Joel Irving in Lindenhurst, New York

73 months ago

Displaced Legal Professional in Denver, Colorado said: mable in Lawnside, New Jersey: "To comment on the person who said the hostility is not worth it, the most important thing I have learned while working here is to understand that unless you did something terrible, any hostility that you are receiving is not directed at you."

Not true. I worked directly for attorneys for more than eleven years. Of course, personalities vary, but I worked for an attorney who was caustic and disrespectful to me off and on for nearly seven years. I could never figure out why he was that way or what I had to do to make that individual happy.

Among other things, that SOB mocked my voice and how I speak. I was in on-air radio for several years long before I went into law. How I speak had nothing to do with clients being upset or with a situation or anything like that. It had everything to do with his passive belligerence and self-admitted abruptness. "Yelling at situations" does not excuse his behavior toward me.

You shouldn't put up with attorneys yelling at you, Mable. Your receptionist job is one of the toughest in the law firm. Attorneys have no right to yell at you or anyone at any time. It's all about respect. I don't believe that word is in most attorneys' lexicon.

I had clients I didn't like or who were uncooperative or annoying, but most of them were at least cordial if not friendly, and cooperative. I was glad to hear from all clients most of the time.

I'm always happy to provide information and experiences about paralegal work. But I stand by my position absolutely that the stress, long hours, lack of recognition, hostility and the toxic personalities are not worth going into law.

With your sunny disposition?

- Was this comment helpful? Yes / No (7) Reply - Report abuse

kmm in Wilmington, Delaware

73 months ago

Displaced Legal Professional in Denver, Colorado said: mable in Lawnside, New Jersey: "Maybe I am just lucky to be in the place I am in because I have never had to deal with upfront disrespect."

Lucky, indeed. IMO your experience is atypical. Or maybe you don't work in a litigation shop.

"[T]here have been several times on especially stressful days where the partners will take us out to happy hour where we sit and joke and talk about family and career goals and politics."

Never had anything like that where I worked.
"I am sorry for what you had to go through. It must have been rough."

It was no day at the beach, but I held that job for as long as I could. I submit my experiences are more typical than atypical, and I stand by my position about working in the legal profession.

Hey DLP - Wouldn't we have loved to have her job. We would still be working - and I would have had a better life while working - as would you. I would say that our jobs definitely affected our life after work - at least on work days.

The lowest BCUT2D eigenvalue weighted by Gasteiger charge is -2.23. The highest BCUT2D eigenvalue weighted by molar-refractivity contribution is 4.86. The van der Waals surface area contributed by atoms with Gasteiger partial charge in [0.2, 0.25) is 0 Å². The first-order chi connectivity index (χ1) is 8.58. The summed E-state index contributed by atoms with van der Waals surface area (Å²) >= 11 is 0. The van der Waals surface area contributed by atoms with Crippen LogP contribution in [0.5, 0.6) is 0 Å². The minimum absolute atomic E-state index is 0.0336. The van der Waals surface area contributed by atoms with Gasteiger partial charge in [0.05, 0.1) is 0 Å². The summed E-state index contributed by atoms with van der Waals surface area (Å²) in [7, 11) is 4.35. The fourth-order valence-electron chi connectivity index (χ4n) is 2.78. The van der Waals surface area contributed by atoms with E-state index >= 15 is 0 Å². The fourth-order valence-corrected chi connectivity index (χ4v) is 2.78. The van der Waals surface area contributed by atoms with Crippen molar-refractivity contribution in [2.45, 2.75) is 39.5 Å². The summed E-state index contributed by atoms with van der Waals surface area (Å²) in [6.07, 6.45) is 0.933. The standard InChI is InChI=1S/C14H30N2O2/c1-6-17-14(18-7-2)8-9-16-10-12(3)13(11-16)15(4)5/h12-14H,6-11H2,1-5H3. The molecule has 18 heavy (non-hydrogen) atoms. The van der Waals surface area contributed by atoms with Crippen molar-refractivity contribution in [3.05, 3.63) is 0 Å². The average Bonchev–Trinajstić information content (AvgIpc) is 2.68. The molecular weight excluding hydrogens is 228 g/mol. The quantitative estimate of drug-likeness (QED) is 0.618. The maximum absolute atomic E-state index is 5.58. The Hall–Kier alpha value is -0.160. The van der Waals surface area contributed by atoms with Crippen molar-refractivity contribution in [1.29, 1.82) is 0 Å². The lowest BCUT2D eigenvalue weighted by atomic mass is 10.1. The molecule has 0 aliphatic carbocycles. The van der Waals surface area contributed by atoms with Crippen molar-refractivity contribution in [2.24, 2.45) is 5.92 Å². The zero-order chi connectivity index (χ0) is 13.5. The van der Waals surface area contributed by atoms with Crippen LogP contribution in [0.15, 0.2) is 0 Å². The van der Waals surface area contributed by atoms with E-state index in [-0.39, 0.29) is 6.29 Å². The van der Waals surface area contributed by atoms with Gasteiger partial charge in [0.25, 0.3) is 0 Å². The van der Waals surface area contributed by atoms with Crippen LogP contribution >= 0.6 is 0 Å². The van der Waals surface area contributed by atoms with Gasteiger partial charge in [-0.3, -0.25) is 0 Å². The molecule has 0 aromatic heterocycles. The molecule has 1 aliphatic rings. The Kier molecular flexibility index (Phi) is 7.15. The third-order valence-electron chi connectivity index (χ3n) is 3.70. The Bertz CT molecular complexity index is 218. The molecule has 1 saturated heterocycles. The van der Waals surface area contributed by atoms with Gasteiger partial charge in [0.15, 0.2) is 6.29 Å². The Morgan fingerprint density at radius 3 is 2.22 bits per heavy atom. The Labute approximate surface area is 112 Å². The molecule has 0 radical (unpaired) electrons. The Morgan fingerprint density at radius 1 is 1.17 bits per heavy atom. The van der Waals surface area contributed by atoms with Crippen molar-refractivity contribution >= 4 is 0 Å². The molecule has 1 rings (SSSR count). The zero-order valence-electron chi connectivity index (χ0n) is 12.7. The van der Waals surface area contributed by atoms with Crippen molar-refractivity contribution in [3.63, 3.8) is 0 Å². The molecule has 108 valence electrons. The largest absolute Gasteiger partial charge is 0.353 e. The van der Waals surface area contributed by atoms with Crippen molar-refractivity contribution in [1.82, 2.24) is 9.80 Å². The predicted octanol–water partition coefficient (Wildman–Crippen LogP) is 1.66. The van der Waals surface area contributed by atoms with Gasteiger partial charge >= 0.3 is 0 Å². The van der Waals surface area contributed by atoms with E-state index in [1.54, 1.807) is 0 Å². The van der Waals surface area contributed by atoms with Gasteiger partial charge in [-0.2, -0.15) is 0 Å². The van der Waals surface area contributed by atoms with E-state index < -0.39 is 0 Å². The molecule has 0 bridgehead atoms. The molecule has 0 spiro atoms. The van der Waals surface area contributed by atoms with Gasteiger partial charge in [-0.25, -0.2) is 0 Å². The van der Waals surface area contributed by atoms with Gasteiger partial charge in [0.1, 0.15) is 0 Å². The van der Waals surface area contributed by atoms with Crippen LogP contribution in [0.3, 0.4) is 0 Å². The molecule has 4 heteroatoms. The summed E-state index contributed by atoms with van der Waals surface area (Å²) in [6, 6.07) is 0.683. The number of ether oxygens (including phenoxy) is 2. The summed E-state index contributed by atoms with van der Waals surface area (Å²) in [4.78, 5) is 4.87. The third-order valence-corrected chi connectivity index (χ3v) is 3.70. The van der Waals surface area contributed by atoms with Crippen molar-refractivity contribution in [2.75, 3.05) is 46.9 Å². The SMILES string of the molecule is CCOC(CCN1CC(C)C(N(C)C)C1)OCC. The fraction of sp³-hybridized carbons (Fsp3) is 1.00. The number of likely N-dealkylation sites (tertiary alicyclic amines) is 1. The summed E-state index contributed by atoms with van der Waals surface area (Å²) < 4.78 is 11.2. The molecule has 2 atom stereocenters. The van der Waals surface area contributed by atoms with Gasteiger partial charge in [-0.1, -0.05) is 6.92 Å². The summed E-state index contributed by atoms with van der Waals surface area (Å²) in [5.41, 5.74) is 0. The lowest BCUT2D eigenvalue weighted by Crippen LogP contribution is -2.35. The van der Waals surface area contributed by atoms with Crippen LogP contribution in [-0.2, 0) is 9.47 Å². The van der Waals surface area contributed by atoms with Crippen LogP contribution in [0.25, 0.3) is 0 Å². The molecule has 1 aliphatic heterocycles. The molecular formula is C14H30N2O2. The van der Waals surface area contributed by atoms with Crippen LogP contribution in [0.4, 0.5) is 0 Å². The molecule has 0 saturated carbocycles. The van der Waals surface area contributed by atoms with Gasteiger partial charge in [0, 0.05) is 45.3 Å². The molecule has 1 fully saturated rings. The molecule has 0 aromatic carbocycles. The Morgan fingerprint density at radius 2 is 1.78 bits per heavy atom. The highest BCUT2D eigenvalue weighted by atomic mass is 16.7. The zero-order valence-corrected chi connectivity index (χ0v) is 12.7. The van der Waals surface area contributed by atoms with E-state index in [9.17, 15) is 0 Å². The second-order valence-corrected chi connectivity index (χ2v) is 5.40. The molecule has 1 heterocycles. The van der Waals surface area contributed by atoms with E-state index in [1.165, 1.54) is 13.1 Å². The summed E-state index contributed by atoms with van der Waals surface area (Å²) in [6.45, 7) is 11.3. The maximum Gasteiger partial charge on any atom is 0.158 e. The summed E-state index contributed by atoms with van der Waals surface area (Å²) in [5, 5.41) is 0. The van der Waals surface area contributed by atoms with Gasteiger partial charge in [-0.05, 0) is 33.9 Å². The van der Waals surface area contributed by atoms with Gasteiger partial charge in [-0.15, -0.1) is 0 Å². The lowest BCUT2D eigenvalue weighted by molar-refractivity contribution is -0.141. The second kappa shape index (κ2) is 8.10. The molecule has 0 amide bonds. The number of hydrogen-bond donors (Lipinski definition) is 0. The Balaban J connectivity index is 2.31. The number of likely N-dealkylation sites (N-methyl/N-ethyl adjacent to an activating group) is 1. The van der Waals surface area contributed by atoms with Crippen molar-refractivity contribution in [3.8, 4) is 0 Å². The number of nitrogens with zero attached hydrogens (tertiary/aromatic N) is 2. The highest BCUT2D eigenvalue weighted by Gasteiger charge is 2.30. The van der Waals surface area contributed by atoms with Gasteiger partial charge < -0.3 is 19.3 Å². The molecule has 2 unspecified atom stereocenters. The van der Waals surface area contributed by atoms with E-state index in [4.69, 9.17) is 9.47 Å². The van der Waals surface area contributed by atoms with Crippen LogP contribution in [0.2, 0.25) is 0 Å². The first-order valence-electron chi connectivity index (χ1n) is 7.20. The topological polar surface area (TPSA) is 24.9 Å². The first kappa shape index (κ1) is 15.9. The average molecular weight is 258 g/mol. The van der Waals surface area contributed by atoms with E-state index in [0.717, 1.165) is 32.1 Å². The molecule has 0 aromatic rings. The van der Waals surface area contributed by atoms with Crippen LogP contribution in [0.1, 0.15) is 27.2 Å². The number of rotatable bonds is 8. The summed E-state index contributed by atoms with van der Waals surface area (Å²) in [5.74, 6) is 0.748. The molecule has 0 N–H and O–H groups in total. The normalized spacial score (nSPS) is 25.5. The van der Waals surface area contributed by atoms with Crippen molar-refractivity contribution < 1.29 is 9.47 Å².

- Was this comment helpful? Yes (2) / No Reply - Report abuse

kmm in Wilmington, Delaware

73 months ago

vm in Cleveland, Ohio said: It could be worse- you could have been employed in the mortgage industry for the last 20yrs and still looking for employment after 8 months in a field that is dead! I am starting my paralegal education again. I started in 2004, but my bank re-hired me and I stopped pursuing this career. Well they layed me off again and now I know better. I would go into nursing but I don't much like bodily fluids

Hello vm in Cleveland - better option would be to pursue a business degree.

- Was this comment helpful? Yes / No Reply - Report abuse

kmm in Wilmington, Delaware

73 months ago

Marion in New York, New York said: I have been a legal secretary/paralegal in NYC for most of my adult life. I didn't chose this career, but circumstances led to it. I worked for almost 20 years in my first firm, and then was fired with two days notice because they had to 'cut back'. They knew I was a single mother, three children, no child support, and still had no problem firing me with 2 days notice and no cause other than their financials. I have worked at 3 firms since then and frankly find that this whole industry is a consciousless nightmare...., she took some time off to take care of him. After her husband died, they fired her. This is what it means to work at a law firm. Ruthless, rich, heartless, ethicless people. I curse the day I fell into this business and wish I could rewind my life. I would only recommend this job to an enemy.

WOW - As a former Paralegal of 10 years - sad to say, but you speak to the truth in a whole lot of the law firms.

- Was this comment helpful? Yes (2) / No Reply - Report abuse

kmm in Wilmington, Delaware

73 months ago

Joel Irving in Lindenhurst, New York said: With your sunny disposition?

Hello Joel in NY -

I concur with DLP.

- Was this comment helpful? Yes (1) / No Reply - Report abuse

kmm in Wilmington, Delaware

73 months ago

Displaced Legal Professional in Denver, Colorado said: kmm in Wilmington, Delaware: "Wouldn't we have loved to have her job...."